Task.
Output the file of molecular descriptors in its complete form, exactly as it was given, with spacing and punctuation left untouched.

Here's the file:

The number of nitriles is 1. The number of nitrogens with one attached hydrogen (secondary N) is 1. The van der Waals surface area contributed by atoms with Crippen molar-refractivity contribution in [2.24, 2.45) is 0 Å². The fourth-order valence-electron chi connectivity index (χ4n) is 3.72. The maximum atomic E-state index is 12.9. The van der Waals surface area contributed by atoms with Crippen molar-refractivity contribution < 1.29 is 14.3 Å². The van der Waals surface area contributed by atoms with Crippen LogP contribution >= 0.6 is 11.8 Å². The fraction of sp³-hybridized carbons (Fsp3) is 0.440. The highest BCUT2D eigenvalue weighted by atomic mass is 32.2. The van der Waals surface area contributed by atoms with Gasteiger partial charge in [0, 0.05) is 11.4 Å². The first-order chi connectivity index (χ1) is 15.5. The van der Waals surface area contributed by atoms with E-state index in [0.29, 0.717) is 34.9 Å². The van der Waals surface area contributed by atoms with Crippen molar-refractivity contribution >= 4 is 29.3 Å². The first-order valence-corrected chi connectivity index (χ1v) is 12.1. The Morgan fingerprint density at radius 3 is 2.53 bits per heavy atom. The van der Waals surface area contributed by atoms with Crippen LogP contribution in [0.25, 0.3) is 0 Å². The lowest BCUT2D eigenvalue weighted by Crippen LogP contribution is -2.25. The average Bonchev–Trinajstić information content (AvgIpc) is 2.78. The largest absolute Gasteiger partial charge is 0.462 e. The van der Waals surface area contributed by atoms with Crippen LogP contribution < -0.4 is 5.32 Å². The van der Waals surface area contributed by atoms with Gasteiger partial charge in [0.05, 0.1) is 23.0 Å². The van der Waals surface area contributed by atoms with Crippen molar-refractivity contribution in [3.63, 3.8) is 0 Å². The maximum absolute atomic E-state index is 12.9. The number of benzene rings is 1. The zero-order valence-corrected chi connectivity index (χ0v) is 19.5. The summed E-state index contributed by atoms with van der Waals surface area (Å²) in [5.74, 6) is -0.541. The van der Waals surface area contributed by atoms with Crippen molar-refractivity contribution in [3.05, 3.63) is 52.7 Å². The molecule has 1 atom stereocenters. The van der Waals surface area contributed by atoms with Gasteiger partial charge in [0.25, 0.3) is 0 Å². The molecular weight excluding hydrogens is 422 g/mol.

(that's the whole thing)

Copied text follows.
The number of nitriles is 1. The number of nitrogens with one attached hydrogen (secondary N) is 1. The van der Waals surface area contributed by atoms with Crippen molar-refractivity contribution in [2.24, 2.45) is 0 Å². The fourth-order valence-electron chi connectivity index (χ4n) is 3.72. The maximum atomic E-state index is 12.9. The van der Waals surface area contributed by atoms with Crippen molar-refractivity contribution < 1.29 is 14.3 Å². The van der Waals surface area contributed by atoms with Crippen LogP contribution >= 0.6 is 11.8 Å². The fraction of sp³-hybridized carbons (Fsp3) is 0.440. The highest BCUT2D eigenvalue weighted by atomic mass is 32.2. The van der Waals surface area contributed by atoms with Gasteiger partial charge in [0, 0.05) is 11.4 Å². The first-order chi connectivity index (χ1) is 15.5. The van der Waals surface area contributed by atoms with E-state index in [0.29, 0.717) is 34.9 Å². The van der Waals surface area contributed by atoms with Crippen molar-refractivity contribution >= 4 is 29.3 Å². The first-order valence-corrected chi connectivity index (χ1v) is 12.1. The Morgan fingerprint density at radius 3 is 2.53 bits per heavy atom. The van der Waals surface area contributed by atoms with Crippen LogP contribution in [0.25, 0.3) is 0 Å². The lowest BCUT2D eigenvalue weighted by Crippen LogP contribution is -2.25. The average Bonchev–Trinajstić information content (AvgIpc) is 2.78. The largest absolute Gasteiger partial charge is 0.462 e. The van der Waals surface area contributed by atoms with Crippen LogP contribution < -0.4 is 5.32 Å². The van der Waals surface area contributed by atoms with Gasteiger partial charge in [0.05, 0.1) is 23.0 Å². The van der Waals surface area contributed by atoms with Crippen molar-refractivity contribution in [3.63, 3.8) is 0 Å². The maximum absolute atomic E-state index is 12.9. The number of benzene rings is 1. The zero-order valence-corrected chi connectivity index (χ0v) is 19.5. The summed E-state index contributed by atoms with van der Waals surface area (Å²) in [5.74, 6) is -0.541. The van der Waals surface area contributed by atoms with Crippen molar-refractivity contribution in [3.05, 3.63) is 52.7 Å². The molecule has 1 atom stereocenters. The van der Waals surface area contributed by atoms with Gasteiger partial charge in [0.25, 0.3) is 0 Å². The molecular weight excluding hydrogens is 422 g/mol.